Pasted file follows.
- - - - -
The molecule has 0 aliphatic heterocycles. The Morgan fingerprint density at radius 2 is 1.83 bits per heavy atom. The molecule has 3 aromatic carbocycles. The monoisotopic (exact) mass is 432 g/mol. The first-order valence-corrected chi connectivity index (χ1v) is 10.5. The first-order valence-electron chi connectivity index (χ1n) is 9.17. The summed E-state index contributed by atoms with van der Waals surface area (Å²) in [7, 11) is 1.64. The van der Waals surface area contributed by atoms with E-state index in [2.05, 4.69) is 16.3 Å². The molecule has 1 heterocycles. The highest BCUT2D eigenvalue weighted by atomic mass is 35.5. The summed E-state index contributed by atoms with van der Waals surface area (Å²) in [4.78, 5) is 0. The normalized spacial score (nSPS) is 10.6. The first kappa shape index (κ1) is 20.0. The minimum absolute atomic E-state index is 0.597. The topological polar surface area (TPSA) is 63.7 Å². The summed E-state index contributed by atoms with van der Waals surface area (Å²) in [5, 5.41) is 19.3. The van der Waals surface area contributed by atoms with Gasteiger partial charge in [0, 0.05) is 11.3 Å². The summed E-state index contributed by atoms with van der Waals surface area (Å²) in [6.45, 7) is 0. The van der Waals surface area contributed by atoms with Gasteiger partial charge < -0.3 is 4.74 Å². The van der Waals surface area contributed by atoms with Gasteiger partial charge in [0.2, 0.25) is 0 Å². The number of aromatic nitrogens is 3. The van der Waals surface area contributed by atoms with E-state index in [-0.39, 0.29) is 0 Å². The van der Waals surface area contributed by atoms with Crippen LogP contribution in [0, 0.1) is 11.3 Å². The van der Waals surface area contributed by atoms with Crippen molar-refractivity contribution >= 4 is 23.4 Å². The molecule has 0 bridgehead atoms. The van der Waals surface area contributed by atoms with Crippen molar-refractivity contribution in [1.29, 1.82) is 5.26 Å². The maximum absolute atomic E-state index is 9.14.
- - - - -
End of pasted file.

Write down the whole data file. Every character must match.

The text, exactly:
The molecule has 0 aliphatic heterocycles. The Morgan fingerprint density at radius 2 is 1.83 bits per heavy atom. The molecule has 3 aromatic carbocycles. The monoisotopic (exact) mass is 432 g/mol. The first-order valence-corrected chi connectivity index (χ1v) is 10.5. The first-order valence-electron chi connectivity index (χ1n) is 9.17. The summed E-state index contributed by atoms with van der Waals surface area (Å²) in [7, 11) is 1.64. The van der Waals surface area contributed by atoms with E-state index in [2.05, 4.69) is 16.3 Å². The molecule has 1 heterocycles. The highest BCUT2D eigenvalue weighted by atomic mass is 35.5. The summed E-state index contributed by atoms with van der Waals surface area (Å²) in [4.78, 5) is 0. The normalized spacial score (nSPS) is 10.6. The first kappa shape index (κ1) is 20.0. The minimum absolute atomic E-state index is 0.597. The topological polar surface area (TPSA) is 63.7 Å². The summed E-state index contributed by atoms with van der Waals surface area (Å²) in [5, 5.41) is 19.3. The van der Waals surface area contributed by atoms with Gasteiger partial charge in [0, 0.05) is 11.3 Å². The summed E-state index contributed by atoms with van der Waals surface area (Å²) in [6.45, 7) is 0. The van der Waals surface area contributed by atoms with Gasteiger partial charge < -0.3 is 4.74 Å². The van der Waals surface area contributed by atoms with Gasteiger partial charge in [0.2, 0.25) is 0 Å². The number of aromatic nitrogens is 3. The van der Waals surface area contributed by atoms with E-state index in [-0.39, 0.29) is 0 Å². The van der Waals surface area contributed by atoms with Crippen LogP contribution in [0, 0.1) is 11.3 Å². The van der Waals surface area contributed by atoms with Crippen molar-refractivity contribution >= 4 is 23.4 Å². The molecule has 0 bridgehead atoms. The van der Waals surface area contributed by atoms with Crippen molar-refractivity contribution in [1.29, 1.82) is 5.26 Å². The maximum absolute atomic E-state index is 9.14.